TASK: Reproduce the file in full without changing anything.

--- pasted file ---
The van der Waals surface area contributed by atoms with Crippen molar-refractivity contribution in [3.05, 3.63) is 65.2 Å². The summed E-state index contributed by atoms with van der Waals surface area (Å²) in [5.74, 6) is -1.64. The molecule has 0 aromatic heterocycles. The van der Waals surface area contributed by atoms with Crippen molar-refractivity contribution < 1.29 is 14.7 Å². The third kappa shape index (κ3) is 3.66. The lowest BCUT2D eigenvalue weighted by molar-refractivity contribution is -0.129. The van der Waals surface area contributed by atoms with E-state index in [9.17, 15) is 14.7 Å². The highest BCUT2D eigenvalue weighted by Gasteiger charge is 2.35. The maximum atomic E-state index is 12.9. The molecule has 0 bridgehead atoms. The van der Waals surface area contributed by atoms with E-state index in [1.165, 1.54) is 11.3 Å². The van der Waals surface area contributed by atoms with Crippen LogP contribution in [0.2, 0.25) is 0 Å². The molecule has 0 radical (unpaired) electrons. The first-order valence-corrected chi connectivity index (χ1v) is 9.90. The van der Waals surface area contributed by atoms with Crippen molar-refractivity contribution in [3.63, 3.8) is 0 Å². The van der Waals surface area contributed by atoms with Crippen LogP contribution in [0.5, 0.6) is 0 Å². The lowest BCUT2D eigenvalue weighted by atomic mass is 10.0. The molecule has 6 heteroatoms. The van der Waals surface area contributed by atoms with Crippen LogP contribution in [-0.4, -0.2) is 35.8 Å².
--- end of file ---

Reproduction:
The van der Waals surface area contributed by atoms with Crippen molar-refractivity contribution in [3.05, 3.63) is 65.2 Å². The summed E-state index contributed by atoms with van der Waals surface area (Å²) in [5.74, 6) is -1.64. The molecule has 0 aromatic heterocycles. The van der Waals surface area contributed by atoms with Crippen molar-refractivity contribution < 1.29 is 14.7 Å². The third kappa shape index (κ3) is 3.66. The lowest BCUT2D eigenvalue weighted by molar-refractivity contribution is -0.129. The van der Waals surface area contributed by atoms with E-state index in [9.17, 15) is 14.7 Å². The highest BCUT2D eigenvalue weighted by Gasteiger charge is 2.35. The maximum atomic E-state index is 12.9. The molecule has 0 bridgehead atoms. The van der Waals surface area contributed by atoms with E-state index in [1.165, 1.54) is 11.3 Å². The van der Waals surface area contributed by atoms with Crippen LogP contribution in [0.2, 0.25) is 0 Å². The molecule has 0 radical (unpaired) electrons. The first-order valence-corrected chi connectivity index (χ1v) is 9.90. The van der Waals surface area contributed by atoms with Crippen molar-refractivity contribution in [3.63, 3.8) is 0 Å². The van der Waals surface area contributed by atoms with Crippen LogP contribution in [0.5, 0.6) is 0 Å². The lowest BCUT2D eigenvalue weighted by atomic mass is 10.0. The molecule has 6 heteroatoms. The van der Waals surface area contributed by atoms with Crippen LogP contribution in [-0.4, -0.2) is 35.8 Å².